Whether he or she recommends you stop taking it will depend on the reason you are taking it. Do not stop taking any of these medications without talking with your doctor.
- If you take insulin or other medications for diabetes, you may need to change the dose before your procedure. Ask the doctor who prescribes your diabetes medication what you should do the morning of your procedure.
- Please review the information in the resource Common Medications Containing Aspirin and Other Nonsteroidal Anti-Inflammatory Drugs (NSAIDs). It includes important information about medications you’ll need to avoid before your procedure and what medications you can take instead.
- If you have an allergy to contrast dye, please tell your doctor.
You must have someone 18 years or older take you home after your procedure. If you don’t have anyone, call one of the agencies below. They will provide someone to accompany you home, however there is usually a charge for this service and you will also need to provide your own transportation.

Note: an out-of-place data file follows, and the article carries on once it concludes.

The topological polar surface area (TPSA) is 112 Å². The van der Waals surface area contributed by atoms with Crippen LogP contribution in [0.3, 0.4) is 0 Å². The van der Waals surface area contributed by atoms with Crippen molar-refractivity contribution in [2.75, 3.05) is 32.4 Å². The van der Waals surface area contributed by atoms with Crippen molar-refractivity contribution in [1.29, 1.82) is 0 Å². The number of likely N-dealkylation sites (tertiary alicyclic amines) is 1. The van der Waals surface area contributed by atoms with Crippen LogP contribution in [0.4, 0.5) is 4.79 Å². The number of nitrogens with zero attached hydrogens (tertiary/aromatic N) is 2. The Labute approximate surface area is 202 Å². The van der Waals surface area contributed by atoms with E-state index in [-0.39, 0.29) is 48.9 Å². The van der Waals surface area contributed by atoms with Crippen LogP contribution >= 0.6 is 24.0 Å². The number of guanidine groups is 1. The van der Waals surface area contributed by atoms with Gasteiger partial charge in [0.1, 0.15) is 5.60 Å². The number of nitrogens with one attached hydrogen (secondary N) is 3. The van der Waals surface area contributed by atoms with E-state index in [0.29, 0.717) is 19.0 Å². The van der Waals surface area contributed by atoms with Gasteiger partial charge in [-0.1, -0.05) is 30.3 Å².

Most people are discharged the same day as their procedure but some people may need to spend the night at the hospital. We will not know if you will be discharged until after your procedure.
If you develop any illness (fever, cold, sore throat, or flu) before your procedure, please call a nurse in Interventional Radiology at 212-639-2236. A nurse is available Monday through Friday from 9:00 am to 5:00 pm. After 5:00 pm, during the weekend, and on holidays, call 212-639-2000 and ask for the Interventional Radiology fellow on call.pm the business day before your procedure, please call 212-639-5051.